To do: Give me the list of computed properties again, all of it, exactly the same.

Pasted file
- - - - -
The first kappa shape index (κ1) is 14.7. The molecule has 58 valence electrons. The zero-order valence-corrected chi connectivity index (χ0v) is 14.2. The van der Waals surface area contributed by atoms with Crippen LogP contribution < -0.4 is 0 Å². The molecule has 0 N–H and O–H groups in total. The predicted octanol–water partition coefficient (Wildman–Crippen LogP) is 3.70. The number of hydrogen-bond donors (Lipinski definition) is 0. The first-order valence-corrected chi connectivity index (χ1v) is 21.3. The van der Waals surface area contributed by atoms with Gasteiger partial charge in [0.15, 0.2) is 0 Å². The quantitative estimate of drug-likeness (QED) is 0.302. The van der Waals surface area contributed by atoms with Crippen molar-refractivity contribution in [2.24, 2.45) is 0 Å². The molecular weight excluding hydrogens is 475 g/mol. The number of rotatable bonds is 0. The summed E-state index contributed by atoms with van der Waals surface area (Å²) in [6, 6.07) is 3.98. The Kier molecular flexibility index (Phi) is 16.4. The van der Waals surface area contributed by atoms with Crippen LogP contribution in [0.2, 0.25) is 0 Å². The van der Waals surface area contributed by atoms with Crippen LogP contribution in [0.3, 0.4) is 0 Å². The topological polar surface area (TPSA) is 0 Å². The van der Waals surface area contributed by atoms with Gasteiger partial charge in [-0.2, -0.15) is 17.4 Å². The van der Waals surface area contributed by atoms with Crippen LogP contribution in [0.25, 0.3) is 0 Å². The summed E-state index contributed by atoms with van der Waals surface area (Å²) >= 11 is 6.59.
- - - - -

The first kappa shape index (κ1) is 14.7. The molecule has 58 valence electrons. The zero-order valence-corrected chi connectivity index (χ0v) is 14.2. The van der Waals surface area contributed by atoms with Crippen LogP contribution < -0.4 is 0 Å². The molecule has 0 N–H and O–H groups in total. The predicted octanol–water partition coefficient (Wildman–Crippen LogP) is 3.70. The number of hydrogen-bond donors (Lipinski definition) is 0. The first-order valence-corrected chi connectivity index (χ1v) is 21.3. The van der Waals surface area contributed by atoms with Gasteiger partial charge in [0.15, 0.2) is 0 Å². The quantitative estimate of drug-likeness (QED) is 0.302. The van der Waals surface area contributed by atoms with Crippen molar-refractivity contribution in [2.24, 2.45) is 0 Å². The molecular weight excluding hydrogens is 475 g/mol. The number of rotatable bonds is 0. The summed E-state index contributed by atoms with van der Waals surface area (Å²) in [6, 6.07) is 3.98. The Kier molecular flexibility index (Phi) is 16.4. The van der Waals surface area contributed by atoms with Crippen LogP contribution in [0.2, 0.25) is 0 Å². The van der Waals surface area contributed by atoms with Crippen LogP contribution in [0.3, 0.4) is 0 Å². The topological polar surface area (TPSA) is 0 Å². The van der Waals surface area contributed by atoms with Gasteiger partial charge in [-0.2, -0.15) is 17.4 Å². The van der Waals surface area contributed by atoms with Crippen LogP contribution in [0.25, 0.3) is 0 Å². The summed E-state index contributed by atoms with van der Waals surface area (Å²) >= 11 is 6.59.